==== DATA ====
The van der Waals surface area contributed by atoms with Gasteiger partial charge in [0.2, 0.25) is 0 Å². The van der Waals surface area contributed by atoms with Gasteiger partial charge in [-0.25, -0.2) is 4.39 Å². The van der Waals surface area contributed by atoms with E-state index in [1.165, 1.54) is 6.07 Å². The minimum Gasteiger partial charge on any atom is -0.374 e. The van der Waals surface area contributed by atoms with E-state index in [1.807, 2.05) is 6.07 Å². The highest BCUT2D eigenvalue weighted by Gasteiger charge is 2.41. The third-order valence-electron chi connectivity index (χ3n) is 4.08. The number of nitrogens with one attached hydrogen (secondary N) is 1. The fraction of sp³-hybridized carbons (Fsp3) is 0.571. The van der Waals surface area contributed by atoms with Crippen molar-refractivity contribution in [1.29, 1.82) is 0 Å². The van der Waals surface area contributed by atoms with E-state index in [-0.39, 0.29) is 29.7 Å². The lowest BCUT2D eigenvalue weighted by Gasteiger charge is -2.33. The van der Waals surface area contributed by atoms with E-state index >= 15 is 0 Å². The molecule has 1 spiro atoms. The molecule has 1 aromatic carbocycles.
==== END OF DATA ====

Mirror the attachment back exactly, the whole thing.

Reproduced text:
The van der Waals surface area contributed by atoms with Gasteiger partial charge in [0.2, 0.25) is 0 Å². The van der Waals surface area contributed by atoms with Gasteiger partial charge in [-0.25, -0.2) is 4.39 Å². The van der Waals surface area contributed by atoms with E-state index in [1.165, 1.54) is 6.07 Å². The minimum Gasteiger partial charge on any atom is -0.374 e. The van der Waals surface area contributed by atoms with E-state index in [1.807, 2.05) is 6.07 Å². The highest BCUT2D eigenvalue weighted by Gasteiger charge is 2.41. The third-order valence-electron chi connectivity index (χ3n) is 4.08. The number of nitrogens with one attached hydrogen (secondary N) is 1. The fraction of sp³-hybridized carbons (Fsp3) is 0.571. The van der Waals surface area contributed by atoms with Crippen molar-refractivity contribution in [1.29, 1.82) is 0 Å². The van der Waals surface area contributed by atoms with E-state index in [-0.39, 0.29) is 29.7 Å². The lowest BCUT2D eigenvalue weighted by Gasteiger charge is -2.33. The van der Waals surface area contributed by atoms with E-state index >= 15 is 0 Å². The molecule has 1 spiro atoms. The molecule has 1 aromatic carbocycles.